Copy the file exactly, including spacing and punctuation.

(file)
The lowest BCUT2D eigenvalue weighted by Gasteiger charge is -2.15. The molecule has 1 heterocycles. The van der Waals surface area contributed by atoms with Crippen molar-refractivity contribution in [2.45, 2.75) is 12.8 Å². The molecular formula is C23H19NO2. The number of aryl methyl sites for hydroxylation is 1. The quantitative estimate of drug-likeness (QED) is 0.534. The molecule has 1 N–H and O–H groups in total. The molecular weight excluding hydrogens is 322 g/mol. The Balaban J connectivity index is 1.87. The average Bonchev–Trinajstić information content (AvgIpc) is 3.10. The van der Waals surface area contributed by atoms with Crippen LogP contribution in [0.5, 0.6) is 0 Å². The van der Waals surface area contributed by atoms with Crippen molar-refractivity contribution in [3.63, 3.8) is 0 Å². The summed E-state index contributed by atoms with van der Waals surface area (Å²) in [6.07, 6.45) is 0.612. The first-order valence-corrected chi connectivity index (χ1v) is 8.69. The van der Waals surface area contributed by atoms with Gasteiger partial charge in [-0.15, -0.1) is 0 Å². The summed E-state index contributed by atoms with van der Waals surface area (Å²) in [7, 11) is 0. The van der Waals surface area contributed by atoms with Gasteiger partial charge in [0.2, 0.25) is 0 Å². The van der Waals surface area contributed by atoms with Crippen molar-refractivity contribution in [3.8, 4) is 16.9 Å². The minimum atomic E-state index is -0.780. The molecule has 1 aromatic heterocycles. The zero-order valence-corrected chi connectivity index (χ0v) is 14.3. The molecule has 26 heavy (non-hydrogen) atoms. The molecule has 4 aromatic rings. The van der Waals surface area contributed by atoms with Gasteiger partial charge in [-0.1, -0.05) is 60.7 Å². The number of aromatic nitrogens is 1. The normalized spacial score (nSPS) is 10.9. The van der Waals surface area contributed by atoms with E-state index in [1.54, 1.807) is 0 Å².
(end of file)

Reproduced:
The lowest BCUT2D eigenvalue weighted by Gasteiger charge is -2.15. The molecule has 1 heterocycles. The van der Waals surface area contributed by atoms with Crippen molar-refractivity contribution in [2.45, 2.75) is 12.8 Å². The molecular formula is C23H19NO2. The number of aryl methyl sites for hydroxylation is 1. The quantitative estimate of drug-likeness (QED) is 0.534. The molecule has 1 N–H and O–H groups in total. The molecular weight excluding hydrogens is 322 g/mol. The Balaban J connectivity index is 1.87. The average Bonchev–Trinajstić information content (AvgIpc) is 3.10. The van der Waals surface area contributed by atoms with Crippen LogP contribution in [0.5, 0.6) is 0 Å². The van der Waals surface area contributed by atoms with Crippen molar-refractivity contribution in [3.63, 3.8) is 0 Å². The summed E-state index contributed by atoms with van der Waals surface area (Å²) in [6.07, 6.45) is 0.612. The first-order valence-corrected chi connectivity index (χ1v) is 8.69. The van der Waals surface area contributed by atoms with Gasteiger partial charge in [-0.15, -0.1) is 0 Å². The summed E-state index contributed by atoms with van der Waals surface area (Å²) in [7, 11) is 0. The van der Waals surface area contributed by atoms with Gasteiger partial charge in [0.2, 0.25) is 0 Å². The van der Waals surface area contributed by atoms with Crippen molar-refractivity contribution in [3.8, 4) is 16.9 Å². The minimum atomic E-state index is -0.780. The molecule has 1 aromatic heterocycles. The zero-order valence-corrected chi connectivity index (χ0v) is 14.3. The molecule has 26 heavy (non-hydrogen) atoms. The molecule has 4 aromatic rings. The van der Waals surface area contributed by atoms with Gasteiger partial charge in [-0.1, -0.05) is 60.7 Å². The number of aromatic nitrogens is 1. The normalized spacial score (nSPS) is 10.9. The van der Waals surface area contributed by atoms with E-state index in [1.54, 1.807) is 0 Å².